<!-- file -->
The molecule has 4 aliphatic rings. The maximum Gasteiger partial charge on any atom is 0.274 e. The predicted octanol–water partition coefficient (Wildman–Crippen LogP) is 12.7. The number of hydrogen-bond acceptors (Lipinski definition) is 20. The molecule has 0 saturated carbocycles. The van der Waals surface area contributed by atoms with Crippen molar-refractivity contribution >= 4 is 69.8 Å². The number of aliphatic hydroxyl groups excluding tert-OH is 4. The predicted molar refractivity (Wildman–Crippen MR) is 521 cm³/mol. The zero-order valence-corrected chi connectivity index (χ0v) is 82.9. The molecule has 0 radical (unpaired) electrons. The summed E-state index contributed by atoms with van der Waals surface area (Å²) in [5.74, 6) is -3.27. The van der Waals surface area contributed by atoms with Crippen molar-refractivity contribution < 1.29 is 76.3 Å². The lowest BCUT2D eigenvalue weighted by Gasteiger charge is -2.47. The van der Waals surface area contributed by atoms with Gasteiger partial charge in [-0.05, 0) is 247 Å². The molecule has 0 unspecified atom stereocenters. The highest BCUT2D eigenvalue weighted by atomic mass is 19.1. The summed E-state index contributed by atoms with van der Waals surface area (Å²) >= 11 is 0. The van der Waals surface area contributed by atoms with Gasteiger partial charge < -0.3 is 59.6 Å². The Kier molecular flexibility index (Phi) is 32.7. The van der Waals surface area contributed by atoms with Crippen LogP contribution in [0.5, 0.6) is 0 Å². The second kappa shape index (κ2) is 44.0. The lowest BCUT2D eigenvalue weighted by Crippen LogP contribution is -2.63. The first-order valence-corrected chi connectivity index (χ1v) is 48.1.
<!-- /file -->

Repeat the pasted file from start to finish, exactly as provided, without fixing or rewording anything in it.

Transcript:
The molecule has 4 aliphatic rings. The maximum Gasteiger partial charge on any atom is 0.274 e. The predicted octanol–water partition coefficient (Wildman–Crippen LogP) is 12.7. The number of hydrogen-bond acceptors (Lipinski definition) is 20. The molecule has 0 saturated carbocycles. The van der Waals surface area contributed by atoms with Crippen molar-refractivity contribution >= 4 is 69.8 Å². The number of aliphatic hydroxyl groups excluding tert-OH is 4. The predicted molar refractivity (Wildman–Crippen MR) is 521 cm³/mol. The zero-order valence-corrected chi connectivity index (χ0v) is 82.9. The molecule has 0 radical (unpaired) electrons. The summed E-state index contributed by atoms with van der Waals surface area (Å²) in [5.74, 6) is -3.27. The van der Waals surface area contributed by atoms with Crippen molar-refractivity contribution < 1.29 is 76.3 Å². The lowest BCUT2D eigenvalue weighted by Gasteiger charge is -2.47. The van der Waals surface area contributed by atoms with Gasteiger partial charge in [-0.05, 0) is 247 Å². The molecule has 0 unspecified atom stereocenters. The highest BCUT2D eigenvalue weighted by atomic mass is 19.1. The summed E-state index contributed by atoms with van der Waals surface area (Å²) >= 11 is 0. The van der Waals surface area contributed by atoms with Gasteiger partial charge < -0.3 is 59.6 Å². The Kier molecular flexibility index (Phi) is 32.7. The van der Waals surface area contributed by atoms with Crippen LogP contribution in [0.5, 0.6) is 0 Å². The second kappa shape index (κ2) is 44.0. The lowest BCUT2D eigenvalue weighted by Crippen LogP contribution is -2.63. The first-order valence-corrected chi connectivity index (χ1v) is 48.1.